It’s 1958 New York, and the artist Mark Rothko is painting his Seagram Murals. The series of paintings, which can still be seen at the Tate Modern in London, have come to define the artist’s career. Both in what they evoke in their viewers, and the history around their conception and purpose. In just 90 minutes the tale of Rothko’s murals plays out and for a simple plot, never bores. Sometimes evoking Beckett’s Waiting For Godot, this two-man play makes you think without forcing it.
Originally a commission for the Four Season’s restaurant in the Seagram Building that Rothko hoped would put rich diners off their food, this real-life story as embellished by John Logan’s impeccable script is full of torment, expression, and a wonderful dark humour that often has the audience chuckling.
Here we have Rothko and his assistant Ken. Art master meets fresh-faced student who naively tells Rothko his favourite artist is Jackson Pollock during their first encounter. Their dynamic grows from frosty awkward beginnings into a closeness that bypasses small talk, descending into rows where the student declares that audiences “sometimes just want a still life”, but is ultimately based on a cerebral respect.
Alfred Molina as Rothko is a force. A brewing storm of a performance, Molina manages to capture the essence of this philosophical, ponderous and troubled artist perfectly. While Alfred Enoch – in an accomplished West End debut – as Ken is strong as the idealistic foil, who simultaneously learns from and teaches the master. Molina and Enoch successfully balance each other in a play where one could easily overshadow the other.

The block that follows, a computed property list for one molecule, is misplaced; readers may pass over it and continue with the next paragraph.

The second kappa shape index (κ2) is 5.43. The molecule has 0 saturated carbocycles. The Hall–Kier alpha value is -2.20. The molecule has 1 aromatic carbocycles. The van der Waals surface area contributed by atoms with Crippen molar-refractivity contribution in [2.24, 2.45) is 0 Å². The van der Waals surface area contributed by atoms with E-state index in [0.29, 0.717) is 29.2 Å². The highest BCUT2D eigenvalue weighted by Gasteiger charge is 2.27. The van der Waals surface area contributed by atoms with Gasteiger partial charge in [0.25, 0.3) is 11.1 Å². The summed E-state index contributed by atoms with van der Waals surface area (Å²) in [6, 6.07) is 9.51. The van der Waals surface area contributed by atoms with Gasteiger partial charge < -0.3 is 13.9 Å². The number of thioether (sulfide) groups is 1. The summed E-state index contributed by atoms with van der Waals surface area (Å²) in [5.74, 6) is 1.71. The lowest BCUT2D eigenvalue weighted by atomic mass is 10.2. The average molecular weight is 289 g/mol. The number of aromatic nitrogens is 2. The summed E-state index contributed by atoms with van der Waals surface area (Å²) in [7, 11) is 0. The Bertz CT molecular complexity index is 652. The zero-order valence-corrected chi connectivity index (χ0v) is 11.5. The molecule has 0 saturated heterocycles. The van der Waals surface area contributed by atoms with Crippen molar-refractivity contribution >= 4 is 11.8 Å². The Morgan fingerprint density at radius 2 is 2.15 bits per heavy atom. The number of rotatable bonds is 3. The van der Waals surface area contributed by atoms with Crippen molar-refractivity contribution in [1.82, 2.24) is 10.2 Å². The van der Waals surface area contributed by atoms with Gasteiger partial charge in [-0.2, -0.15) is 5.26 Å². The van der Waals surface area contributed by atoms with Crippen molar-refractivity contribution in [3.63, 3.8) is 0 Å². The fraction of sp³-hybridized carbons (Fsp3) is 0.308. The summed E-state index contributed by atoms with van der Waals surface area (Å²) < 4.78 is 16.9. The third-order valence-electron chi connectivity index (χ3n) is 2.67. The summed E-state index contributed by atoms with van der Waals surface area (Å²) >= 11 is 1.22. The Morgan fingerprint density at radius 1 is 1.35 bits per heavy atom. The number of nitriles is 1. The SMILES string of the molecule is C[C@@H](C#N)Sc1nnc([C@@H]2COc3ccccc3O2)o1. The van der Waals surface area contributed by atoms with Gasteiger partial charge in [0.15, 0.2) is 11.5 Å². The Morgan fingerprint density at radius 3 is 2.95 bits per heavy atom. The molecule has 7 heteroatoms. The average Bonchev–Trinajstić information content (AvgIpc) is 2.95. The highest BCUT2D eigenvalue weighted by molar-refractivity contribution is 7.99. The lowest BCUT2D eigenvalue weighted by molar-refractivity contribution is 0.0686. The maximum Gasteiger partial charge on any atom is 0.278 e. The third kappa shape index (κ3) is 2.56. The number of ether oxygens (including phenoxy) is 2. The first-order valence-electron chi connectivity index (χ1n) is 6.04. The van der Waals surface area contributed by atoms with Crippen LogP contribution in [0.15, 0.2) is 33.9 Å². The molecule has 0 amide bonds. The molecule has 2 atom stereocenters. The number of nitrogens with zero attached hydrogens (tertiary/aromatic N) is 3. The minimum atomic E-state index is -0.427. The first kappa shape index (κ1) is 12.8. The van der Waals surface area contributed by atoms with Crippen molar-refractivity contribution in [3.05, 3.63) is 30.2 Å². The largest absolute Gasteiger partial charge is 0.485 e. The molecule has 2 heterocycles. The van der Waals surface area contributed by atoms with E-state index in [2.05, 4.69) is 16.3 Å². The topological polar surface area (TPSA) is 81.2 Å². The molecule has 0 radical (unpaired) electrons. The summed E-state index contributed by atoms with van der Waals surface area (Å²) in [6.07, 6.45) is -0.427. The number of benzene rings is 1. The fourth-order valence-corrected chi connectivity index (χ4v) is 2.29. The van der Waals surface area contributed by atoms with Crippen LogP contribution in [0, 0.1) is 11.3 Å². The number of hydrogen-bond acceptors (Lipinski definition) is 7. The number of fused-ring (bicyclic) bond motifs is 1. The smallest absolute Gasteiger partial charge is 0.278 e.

Christopher Oram’s set is what really makes Red. The splashes of red paint evoke both artistry and butchery, the astounding copies of the murals themselves draw you in, the lights – low as Rothko insisted on – strangely relax you; it all comes together as a remarkable studio on stage, that makes you feel like you are really looking into this world.
This is a real triumph. What debuted on the West End in 2009, and has since achieved roaring success on Broadway, still astounds. You see Red, and then some.
Red is playing at the Wyndam’s Theatre until 28 July
Photo: Johan Persson